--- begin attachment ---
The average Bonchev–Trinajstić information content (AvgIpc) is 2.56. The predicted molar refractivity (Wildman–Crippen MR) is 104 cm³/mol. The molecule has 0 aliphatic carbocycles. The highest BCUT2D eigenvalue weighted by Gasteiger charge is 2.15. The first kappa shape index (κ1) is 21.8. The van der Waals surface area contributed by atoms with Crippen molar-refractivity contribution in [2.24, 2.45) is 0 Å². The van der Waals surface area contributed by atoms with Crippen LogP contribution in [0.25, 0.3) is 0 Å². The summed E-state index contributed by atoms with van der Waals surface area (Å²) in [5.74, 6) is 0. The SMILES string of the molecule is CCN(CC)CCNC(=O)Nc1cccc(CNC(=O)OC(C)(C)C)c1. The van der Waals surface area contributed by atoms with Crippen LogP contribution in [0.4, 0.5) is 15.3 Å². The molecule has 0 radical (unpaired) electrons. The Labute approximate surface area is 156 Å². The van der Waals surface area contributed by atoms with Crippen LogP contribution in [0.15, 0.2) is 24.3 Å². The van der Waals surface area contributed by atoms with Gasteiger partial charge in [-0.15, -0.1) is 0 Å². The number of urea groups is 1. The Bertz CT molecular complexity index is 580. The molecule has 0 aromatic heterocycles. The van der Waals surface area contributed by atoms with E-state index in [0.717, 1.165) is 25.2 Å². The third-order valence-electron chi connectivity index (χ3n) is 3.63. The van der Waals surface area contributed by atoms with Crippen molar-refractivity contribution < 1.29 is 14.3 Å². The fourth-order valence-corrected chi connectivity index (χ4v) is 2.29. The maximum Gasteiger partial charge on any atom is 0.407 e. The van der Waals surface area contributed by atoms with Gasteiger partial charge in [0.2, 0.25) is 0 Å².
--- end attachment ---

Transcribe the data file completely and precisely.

The average Bonchev–Trinajstić information content (AvgIpc) is 2.56. The predicted molar refractivity (Wildman–Crippen MR) is 104 cm³/mol. The molecule has 0 aliphatic carbocycles. The highest BCUT2D eigenvalue weighted by Gasteiger charge is 2.15. The first kappa shape index (κ1) is 21.8. The van der Waals surface area contributed by atoms with Crippen molar-refractivity contribution in [2.24, 2.45) is 0 Å². The van der Waals surface area contributed by atoms with Crippen LogP contribution in [0.25, 0.3) is 0 Å². The summed E-state index contributed by atoms with van der Waals surface area (Å²) in [5.74, 6) is 0. The SMILES string of the molecule is CCN(CC)CCNC(=O)Nc1cccc(CNC(=O)OC(C)(C)C)c1. The van der Waals surface area contributed by atoms with Crippen LogP contribution in [0.4, 0.5) is 15.3 Å². The molecule has 0 radical (unpaired) electrons. The Labute approximate surface area is 156 Å². The van der Waals surface area contributed by atoms with Crippen LogP contribution in [0.15, 0.2) is 24.3 Å². The van der Waals surface area contributed by atoms with Gasteiger partial charge in [-0.15, -0.1) is 0 Å². The number of urea groups is 1. The Bertz CT molecular complexity index is 580. The molecule has 0 aromatic heterocycles. The van der Waals surface area contributed by atoms with E-state index in [0.717, 1.165) is 25.2 Å². The third-order valence-electron chi connectivity index (χ3n) is 3.63. The van der Waals surface area contributed by atoms with Crippen molar-refractivity contribution < 1.29 is 14.3 Å². The fourth-order valence-corrected chi connectivity index (χ4v) is 2.29. The maximum Gasteiger partial charge on any atom is 0.407 e. The van der Waals surface area contributed by atoms with Gasteiger partial charge in [0.2, 0.25) is 0 Å².